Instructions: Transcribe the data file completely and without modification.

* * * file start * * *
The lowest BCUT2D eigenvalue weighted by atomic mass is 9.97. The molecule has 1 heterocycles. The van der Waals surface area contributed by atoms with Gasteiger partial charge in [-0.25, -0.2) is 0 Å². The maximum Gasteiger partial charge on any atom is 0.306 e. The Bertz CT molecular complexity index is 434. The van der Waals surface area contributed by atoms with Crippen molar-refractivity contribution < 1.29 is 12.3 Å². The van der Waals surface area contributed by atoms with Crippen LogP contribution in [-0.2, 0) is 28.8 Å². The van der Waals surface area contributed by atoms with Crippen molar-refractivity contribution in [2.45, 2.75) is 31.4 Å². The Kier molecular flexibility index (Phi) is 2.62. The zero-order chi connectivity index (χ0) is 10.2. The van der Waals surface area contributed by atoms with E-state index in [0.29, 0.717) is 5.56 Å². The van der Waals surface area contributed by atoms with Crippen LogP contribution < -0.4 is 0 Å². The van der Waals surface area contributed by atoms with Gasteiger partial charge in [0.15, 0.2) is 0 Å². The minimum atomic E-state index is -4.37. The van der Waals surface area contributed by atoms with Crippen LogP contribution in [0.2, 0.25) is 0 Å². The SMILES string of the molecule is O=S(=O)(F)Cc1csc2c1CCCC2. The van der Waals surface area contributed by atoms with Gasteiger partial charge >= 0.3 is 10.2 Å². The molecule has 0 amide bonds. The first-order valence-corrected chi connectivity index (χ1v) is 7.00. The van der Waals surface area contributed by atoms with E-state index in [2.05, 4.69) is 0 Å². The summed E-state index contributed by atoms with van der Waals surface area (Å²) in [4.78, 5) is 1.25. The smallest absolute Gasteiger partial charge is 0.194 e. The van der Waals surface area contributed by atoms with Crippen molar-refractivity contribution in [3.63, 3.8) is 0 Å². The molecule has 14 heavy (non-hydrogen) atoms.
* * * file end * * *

The lowest BCUT2D eigenvalue weighted by atomic mass is 9.97. The molecule has 1 heterocycles. The van der Waals surface area contributed by atoms with Gasteiger partial charge in [-0.25, -0.2) is 0 Å². The maximum Gasteiger partial charge on any atom is 0.306 e. The Bertz CT molecular complexity index is 434. The van der Waals surface area contributed by atoms with Crippen molar-refractivity contribution < 1.29 is 12.3 Å². The van der Waals surface area contributed by atoms with Crippen LogP contribution in [-0.2, 0) is 28.8 Å². The van der Waals surface area contributed by atoms with Crippen molar-refractivity contribution in [2.45, 2.75) is 31.4 Å². The Kier molecular flexibility index (Phi) is 2.62. The zero-order chi connectivity index (χ0) is 10.2. The van der Waals surface area contributed by atoms with E-state index in [0.29, 0.717) is 5.56 Å². The van der Waals surface area contributed by atoms with Crippen LogP contribution < -0.4 is 0 Å². The van der Waals surface area contributed by atoms with Gasteiger partial charge in [0.15, 0.2) is 0 Å². The minimum atomic E-state index is -4.37. The van der Waals surface area contributed by atoms with Crippen LogP contribution in [0.2, 0.25) is 0 Å². The SMILES string of the molecule is O=S(=O)(F)Cc1csc2c1CCCC2. The van der Waals surface area contributed by atoms with Gasteiger partial charge >= 0.3 is 10.2 Å². The molecule has 0 amide bonds. The first-order valence-corrected chi connectivity index (χ1v) is 7.00. The van der Waals surface area contributed by atoms with E-state index in [2.05, 4.69) is 0 Å². The summed E-state index contributed by atoms with van der Waals surface area (Å²) in [4.78, 5) is 1.25. The smallest absolute Gasteiger partial charge is 0.194 e. The van der Waals surface area contributed by atoms with Crippen molar-refractivity contribution in [3.63, 3.8) is 0 Å². The molecule has 14 heavy (non-hydrogen) atoms.